Basement: Angels Down Below? Possibly, but not Likely
BUSAN, South Korea — It’s 7:48 p.m. My eyes stray from my phone and gaze across the room. It’s quiet and peaceful, unusual for a PNU bar, but it is early. There is only one other person in the room; his stare is focused, yet vacant, and accompanied by little movement other than the odd drag of a Marlboro cigarette.
The smoke drifts up in shapes that mercifully shift my attention from the pitiful excuse for music that is 80s pop. Suddenly, the sound of bells signal the entrance of the bar owner, Liam Cullivan, who walks in through the door. He shakes my hand and apologizes for being late. He sits me down as I open up my computer to start the interview.
I start things off with a simple question to break the ice: How did âBasement’ become the name of the venue? The Basement, it turns out, was Cullivan’s first experience taking over a pre-existing bar (it was already called Basement), as he had owned bars previously in Thailand and another just west of Busan in Masan.
Koreans used to always ask me where the bar was and what floor it was on, Cullivan recalls after taking over ownership of Basement. That always gave me a chuckle.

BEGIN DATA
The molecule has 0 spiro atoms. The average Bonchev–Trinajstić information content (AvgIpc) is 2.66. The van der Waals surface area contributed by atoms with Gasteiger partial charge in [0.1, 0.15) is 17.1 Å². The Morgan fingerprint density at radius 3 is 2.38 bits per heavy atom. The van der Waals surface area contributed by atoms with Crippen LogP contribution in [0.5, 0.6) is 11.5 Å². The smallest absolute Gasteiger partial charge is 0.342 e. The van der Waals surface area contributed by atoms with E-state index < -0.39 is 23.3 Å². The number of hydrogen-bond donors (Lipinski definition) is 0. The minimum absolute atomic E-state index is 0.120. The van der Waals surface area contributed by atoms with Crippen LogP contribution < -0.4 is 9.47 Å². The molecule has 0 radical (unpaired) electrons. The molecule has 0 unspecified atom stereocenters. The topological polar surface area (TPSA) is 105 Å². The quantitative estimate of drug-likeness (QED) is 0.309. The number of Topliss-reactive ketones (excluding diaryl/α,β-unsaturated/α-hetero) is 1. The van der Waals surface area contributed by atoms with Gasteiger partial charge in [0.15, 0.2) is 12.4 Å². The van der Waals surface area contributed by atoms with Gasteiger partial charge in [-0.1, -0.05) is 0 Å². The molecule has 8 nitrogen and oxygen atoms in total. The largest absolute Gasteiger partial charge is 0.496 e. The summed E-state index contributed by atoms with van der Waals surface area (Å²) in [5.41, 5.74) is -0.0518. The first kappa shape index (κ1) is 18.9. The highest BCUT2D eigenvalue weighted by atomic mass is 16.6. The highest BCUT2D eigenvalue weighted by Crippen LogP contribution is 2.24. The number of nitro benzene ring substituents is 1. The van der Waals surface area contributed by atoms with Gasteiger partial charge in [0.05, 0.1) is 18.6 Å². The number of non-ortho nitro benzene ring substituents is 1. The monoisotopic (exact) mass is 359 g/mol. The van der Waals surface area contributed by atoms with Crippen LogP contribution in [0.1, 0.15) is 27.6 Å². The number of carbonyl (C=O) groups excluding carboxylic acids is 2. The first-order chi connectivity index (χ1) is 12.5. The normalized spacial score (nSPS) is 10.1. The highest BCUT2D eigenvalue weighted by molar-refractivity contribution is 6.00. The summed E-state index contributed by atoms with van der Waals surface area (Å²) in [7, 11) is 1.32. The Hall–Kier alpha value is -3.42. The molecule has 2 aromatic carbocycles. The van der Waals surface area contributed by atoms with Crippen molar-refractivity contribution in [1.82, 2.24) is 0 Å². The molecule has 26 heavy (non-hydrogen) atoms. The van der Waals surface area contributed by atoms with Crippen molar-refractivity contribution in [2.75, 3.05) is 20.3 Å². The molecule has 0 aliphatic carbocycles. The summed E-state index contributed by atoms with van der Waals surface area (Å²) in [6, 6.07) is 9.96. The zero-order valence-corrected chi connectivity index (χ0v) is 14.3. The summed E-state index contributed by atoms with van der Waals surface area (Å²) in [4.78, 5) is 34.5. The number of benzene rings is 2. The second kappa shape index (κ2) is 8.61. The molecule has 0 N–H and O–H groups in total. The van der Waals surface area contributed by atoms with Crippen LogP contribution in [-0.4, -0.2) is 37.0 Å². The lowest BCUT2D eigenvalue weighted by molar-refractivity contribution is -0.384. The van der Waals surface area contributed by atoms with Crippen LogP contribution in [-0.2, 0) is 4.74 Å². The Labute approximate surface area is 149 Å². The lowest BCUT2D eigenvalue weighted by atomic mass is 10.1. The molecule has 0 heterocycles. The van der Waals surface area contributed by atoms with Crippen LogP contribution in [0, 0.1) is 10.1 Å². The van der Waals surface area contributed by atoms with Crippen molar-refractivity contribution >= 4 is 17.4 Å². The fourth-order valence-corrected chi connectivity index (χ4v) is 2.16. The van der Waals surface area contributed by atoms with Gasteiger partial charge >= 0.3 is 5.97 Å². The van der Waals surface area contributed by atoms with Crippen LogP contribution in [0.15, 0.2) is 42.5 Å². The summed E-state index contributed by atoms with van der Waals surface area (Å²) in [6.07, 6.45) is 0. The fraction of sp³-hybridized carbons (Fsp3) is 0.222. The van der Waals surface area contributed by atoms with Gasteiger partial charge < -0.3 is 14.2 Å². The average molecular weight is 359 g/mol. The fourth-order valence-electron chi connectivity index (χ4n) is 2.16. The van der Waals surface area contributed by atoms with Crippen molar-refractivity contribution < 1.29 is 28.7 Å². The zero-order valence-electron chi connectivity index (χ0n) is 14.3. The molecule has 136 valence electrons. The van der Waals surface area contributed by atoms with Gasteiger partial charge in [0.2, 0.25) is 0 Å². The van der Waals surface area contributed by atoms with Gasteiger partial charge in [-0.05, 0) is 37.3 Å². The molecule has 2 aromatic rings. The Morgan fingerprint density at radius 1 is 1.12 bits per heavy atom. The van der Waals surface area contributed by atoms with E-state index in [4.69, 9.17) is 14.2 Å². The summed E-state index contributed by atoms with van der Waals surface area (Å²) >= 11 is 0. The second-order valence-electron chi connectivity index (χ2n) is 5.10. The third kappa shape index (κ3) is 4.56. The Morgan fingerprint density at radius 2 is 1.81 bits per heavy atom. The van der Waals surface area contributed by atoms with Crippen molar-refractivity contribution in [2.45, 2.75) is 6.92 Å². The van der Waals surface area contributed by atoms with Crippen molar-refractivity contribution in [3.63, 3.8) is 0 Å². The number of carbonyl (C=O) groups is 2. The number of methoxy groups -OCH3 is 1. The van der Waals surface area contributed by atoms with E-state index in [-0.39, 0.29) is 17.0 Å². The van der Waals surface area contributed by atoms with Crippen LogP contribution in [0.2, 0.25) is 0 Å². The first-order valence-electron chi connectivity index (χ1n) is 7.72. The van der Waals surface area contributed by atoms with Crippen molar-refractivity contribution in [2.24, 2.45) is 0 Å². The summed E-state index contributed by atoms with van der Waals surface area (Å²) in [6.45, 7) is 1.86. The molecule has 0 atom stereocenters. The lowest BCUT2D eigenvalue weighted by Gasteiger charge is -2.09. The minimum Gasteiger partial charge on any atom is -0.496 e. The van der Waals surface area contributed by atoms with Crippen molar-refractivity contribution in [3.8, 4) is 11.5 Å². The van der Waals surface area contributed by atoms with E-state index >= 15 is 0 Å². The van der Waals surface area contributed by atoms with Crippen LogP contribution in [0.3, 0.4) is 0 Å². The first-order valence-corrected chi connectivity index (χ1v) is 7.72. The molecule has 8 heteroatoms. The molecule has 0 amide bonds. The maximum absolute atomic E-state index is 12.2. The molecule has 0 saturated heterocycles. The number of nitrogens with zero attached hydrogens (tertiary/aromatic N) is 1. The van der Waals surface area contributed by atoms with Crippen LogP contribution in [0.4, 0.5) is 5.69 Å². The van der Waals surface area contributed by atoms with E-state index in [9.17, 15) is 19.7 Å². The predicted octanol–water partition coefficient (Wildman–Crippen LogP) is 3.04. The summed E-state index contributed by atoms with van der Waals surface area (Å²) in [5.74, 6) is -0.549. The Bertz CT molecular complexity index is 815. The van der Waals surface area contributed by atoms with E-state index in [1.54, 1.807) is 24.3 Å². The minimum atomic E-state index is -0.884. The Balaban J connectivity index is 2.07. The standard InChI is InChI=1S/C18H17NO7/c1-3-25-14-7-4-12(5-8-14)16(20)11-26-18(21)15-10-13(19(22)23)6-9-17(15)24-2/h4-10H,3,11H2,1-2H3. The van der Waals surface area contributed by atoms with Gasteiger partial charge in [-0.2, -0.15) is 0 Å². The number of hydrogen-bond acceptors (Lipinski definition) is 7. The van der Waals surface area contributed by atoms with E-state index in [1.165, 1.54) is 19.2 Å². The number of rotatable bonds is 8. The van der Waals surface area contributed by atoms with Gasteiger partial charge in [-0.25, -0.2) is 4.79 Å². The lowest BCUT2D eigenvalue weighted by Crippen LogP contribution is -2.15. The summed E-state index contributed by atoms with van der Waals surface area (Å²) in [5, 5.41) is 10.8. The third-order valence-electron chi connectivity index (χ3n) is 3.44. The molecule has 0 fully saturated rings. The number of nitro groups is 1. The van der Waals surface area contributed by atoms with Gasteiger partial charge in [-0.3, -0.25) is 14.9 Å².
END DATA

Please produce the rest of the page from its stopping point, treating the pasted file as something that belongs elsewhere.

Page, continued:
He says the Basement used to be an artsy-fartsy bar where local expats and PNU artists could present their work. The first year had a lot of growing pains for me. Old regular customers wanted it to stay the way it was, and I had to cater for the younger university audience. Despite the resistance to change, Cullivan did not hesitate to shift the center of attention towards music, investing all profits into a new sound system.
Cullivan’s experience in the music industry is extensive, and this helped transform the Basement into a local music incubator. He’s played roadie to multiple bands, including the Ramones, Meat Loaf, Robert Palmer, Tiffany, the Wailers and Henry Grey. The real catalyst for the Basement’s success would be the introduction of the open mic on Tuesdays, suggested by his first manager, Sun Shu. This led to the debut performance of several iconic Busan bands such as Hajimama, London Scat Party, Defector Frequency, Soonshu and the Innocents, Cosmic Comics and ELI, and served as Busan’s introduction to acts from Seoul, Daegu and Daejeon’s popular Levine.
Open Mics are incredibly important for developing talent, Cullivan says. Mike and Dongha [originators of Ol’ 55’s popular open mic] are great supporters of live music. I’ve always felt that, despite our open mic being the least mature, it is where the most fun is held.
The Basement never has a shortage of mad stories, like the time Portland-based band Yat was nearly crushed onstage. It was absolute mayhem. I remember pushing small girls off the stage with deep regret because I thought the band was going to suffocate.
After my questions are answered, I pause. One question looms before I shut my laptop for the night: What’s the story behind the stripper pole directly in front of the stage? Cullivan replies, simply, People need an excuse to dance. Customers would be climbing up that even during performances. It was the best investment I ever made.
To get there: Head towards the main PNU gate, make the second-to-last right before the gate on the one-way street. Basement is on the right about a block down.
Photos courtesy of Basement.
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